When we left Pat, we headed toward the Independence Hall Visitor’s Center to get our tickets to see Independence Hall, the Liberty Bell, and all that other stuff. We got our tickets for a 3:30 tour of the Hall, and were told to be at the security checkpoint by 2:45 to make it through in time for our tour. That left us with a bunch of time on our hands, so we headed off, urged by grumbling tummies, in search of something to eat.
That search led us on a walk through downtown Old Philly, amid the weirdos, smelly, and downtrodden, all mixed together with the businessmen in their power suits, the cops, and the traffic. Oh the traffic — both foot traffic and motor traffic. Relentless! We found our way to the Reading Terminal Market. Here’s a description of the Market from their website: Mouth-watering aromas. Produce fresh from the field. Amish specialties. Fresh meats, seafood, and poultry. Unique, hand-made pottery, jewelry and crafts from around the world. The hustle and bustle of a multitude of diverse people. It’s all here in Philadelphia’s historic farmers market, Reading Terminal Market. An exhilarating selection of baked goods, meats, poultry, seafood, produce, flowers, ethnic foods, cookware and eclectic restaurants are peppered throughout the Market. We found the Olympia restaurant within the market and had Gyros, Fries, Spanakopita, and more Birch Beer.
Once done with lunch, we headed off to find a sweater for Wendy. To her surprise, it never seemed to get over a drizzly 65 degrees in Philly. Wendy, having packed for mid-June weather, was unpleasantly surprised with how chilly it was. I, of course, was comfortable. We went to The Gallery at Market East. The Gallery at Market East, the largest retail complex in downtown Philadelphia, has more than 120 stores and eateries, department stores, unique stalls, and specialty merchants awaiting your discovery. With its giant directory sculptures and soaring four-story atrium, The Gallery is a fun and bustling meeting place for some 40,000 people who pass through Philly’s largest transportation hub every day. They come to shop, to eat, and to connect with downtown Philadelphia’s historic and cultural gems.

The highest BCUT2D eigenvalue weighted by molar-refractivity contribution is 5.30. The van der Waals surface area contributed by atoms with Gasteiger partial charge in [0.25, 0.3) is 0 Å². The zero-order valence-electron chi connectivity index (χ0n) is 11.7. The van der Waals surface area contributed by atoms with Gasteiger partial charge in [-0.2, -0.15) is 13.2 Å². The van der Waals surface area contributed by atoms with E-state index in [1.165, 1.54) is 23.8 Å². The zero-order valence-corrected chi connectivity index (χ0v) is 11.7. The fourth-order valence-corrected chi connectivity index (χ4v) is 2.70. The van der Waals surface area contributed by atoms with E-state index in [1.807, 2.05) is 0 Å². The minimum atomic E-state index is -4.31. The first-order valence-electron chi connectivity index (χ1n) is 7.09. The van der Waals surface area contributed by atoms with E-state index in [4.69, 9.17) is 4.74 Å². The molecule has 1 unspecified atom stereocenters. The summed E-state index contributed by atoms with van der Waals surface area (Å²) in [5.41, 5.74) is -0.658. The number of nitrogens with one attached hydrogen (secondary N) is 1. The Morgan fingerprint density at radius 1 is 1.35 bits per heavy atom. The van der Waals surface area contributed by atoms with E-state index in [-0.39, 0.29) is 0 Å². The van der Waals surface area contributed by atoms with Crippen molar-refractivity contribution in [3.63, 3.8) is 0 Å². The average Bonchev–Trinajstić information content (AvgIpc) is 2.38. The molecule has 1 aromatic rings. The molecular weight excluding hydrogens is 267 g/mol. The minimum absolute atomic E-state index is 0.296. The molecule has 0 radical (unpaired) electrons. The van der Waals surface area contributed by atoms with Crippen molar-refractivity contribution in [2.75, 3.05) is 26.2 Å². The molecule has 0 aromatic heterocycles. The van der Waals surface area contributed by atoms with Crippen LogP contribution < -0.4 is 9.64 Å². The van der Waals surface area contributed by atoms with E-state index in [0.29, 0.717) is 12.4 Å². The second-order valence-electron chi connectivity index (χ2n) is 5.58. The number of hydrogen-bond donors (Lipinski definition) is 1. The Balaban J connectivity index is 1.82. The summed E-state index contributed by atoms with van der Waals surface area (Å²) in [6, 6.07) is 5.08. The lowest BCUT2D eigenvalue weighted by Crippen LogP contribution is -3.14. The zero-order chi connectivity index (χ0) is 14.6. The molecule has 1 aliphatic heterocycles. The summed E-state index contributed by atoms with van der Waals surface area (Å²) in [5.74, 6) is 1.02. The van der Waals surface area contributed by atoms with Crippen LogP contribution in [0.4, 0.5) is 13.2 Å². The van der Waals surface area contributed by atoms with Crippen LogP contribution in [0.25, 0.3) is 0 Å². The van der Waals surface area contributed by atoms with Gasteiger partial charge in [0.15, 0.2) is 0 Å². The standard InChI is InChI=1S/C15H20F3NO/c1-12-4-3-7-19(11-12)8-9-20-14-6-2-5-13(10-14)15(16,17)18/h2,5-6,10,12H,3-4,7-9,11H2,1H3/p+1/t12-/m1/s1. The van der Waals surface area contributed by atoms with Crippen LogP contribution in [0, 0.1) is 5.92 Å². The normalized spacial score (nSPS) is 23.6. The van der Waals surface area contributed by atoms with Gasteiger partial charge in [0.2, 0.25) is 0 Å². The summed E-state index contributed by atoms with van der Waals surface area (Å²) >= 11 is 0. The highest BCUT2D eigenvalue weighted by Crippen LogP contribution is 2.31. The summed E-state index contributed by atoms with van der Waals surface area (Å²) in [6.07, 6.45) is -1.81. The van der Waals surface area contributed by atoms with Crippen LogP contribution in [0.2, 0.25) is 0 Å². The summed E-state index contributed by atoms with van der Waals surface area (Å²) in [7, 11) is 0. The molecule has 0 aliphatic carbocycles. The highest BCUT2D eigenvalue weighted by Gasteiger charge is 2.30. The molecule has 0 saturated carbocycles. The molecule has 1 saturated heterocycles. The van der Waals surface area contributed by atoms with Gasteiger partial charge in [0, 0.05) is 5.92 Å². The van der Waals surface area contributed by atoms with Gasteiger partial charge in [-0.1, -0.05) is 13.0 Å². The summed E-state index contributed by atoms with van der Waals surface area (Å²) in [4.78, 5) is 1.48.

Now fed and warmed, we headed back to Independence Hall and the security checkpoint that awaited us. Their estimate of a 45 minute wait was accurate, and we got through the gates without incident.
We were allowed into the complex to see the Liberty Bell. While in that line, we were entertained by a big man herding a group of 35 or so excited school kids. He was also telling them stories about the Liberty Bell, Independence Hall, and other tidbits that came to mind. That is, when he wasn’t busy chasing them down.